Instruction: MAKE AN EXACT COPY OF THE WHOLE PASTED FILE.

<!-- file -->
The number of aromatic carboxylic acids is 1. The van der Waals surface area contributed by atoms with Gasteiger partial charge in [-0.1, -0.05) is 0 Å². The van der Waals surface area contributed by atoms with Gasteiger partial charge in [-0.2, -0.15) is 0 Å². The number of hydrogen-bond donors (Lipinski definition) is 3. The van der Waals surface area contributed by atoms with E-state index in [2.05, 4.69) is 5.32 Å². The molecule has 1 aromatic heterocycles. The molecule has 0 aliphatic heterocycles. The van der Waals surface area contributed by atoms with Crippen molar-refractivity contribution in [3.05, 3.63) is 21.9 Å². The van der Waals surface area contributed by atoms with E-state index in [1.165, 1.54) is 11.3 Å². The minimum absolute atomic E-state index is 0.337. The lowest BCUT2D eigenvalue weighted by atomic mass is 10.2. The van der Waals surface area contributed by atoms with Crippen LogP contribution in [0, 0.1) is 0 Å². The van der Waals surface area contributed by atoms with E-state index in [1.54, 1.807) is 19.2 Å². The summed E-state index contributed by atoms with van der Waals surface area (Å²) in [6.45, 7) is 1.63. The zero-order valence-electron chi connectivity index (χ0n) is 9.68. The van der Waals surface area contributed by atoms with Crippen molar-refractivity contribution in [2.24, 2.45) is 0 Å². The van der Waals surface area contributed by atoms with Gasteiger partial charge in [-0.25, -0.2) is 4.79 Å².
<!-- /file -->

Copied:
The number of aromatic carboxylic acids is 1. The van der Waals surface area contributed by atoms with Gasteiger partial charge in [-0.1, -0.05) is 0 Å². The van der Waals surface area contributed by atoms with Gasteiger partial charge in [-0.2, -0.15) is 0 Å². The number of hydrogen-bond donors (Lipinski definition) is 3. The van der Waals surface area contributed by atoms with E-state index in [2.05, 4.69) is 5.32 Å². The molecule has 1 aromatic heterocycles. The molecule has 0 aliphatic heterocycles. The van der Waals surface area contributed by atoms with Crippen molar-refractivity contribution in [3.05, 3.63) is 21.9 Å². The van der Waals surface area contributed by atoms with E-state index in [1.165, 1.54) is 11.3 Å². The minimum absolute atomic E-state index is 0.337. The lowest BCUT2D eigenvalue weighted by atomic mass is 10.2. The van der Waals surface area contributed by atoms with Crippen LogP contribution in [0, 0.1) is 0 Å². The van der Waals surface area contributed by atoms with E-state index in [1.54, 1.807) is 19.2 Å². The summed E-state index contributed by atoms with van der Waals surface area (Å²) in [6.45, 7) is 1.63. The zero-order valence-electron chi connectivity index (χ0n) is 9.68. The van der Waals surface area contributed by atoms with Crippen molar-refractivity contribution in [2.24, 2.45) is 0 Å². The van der Waals surface area contributed by atoms with Gasteiger partial charge in [-0.25, -0.2) is 4.79 Å².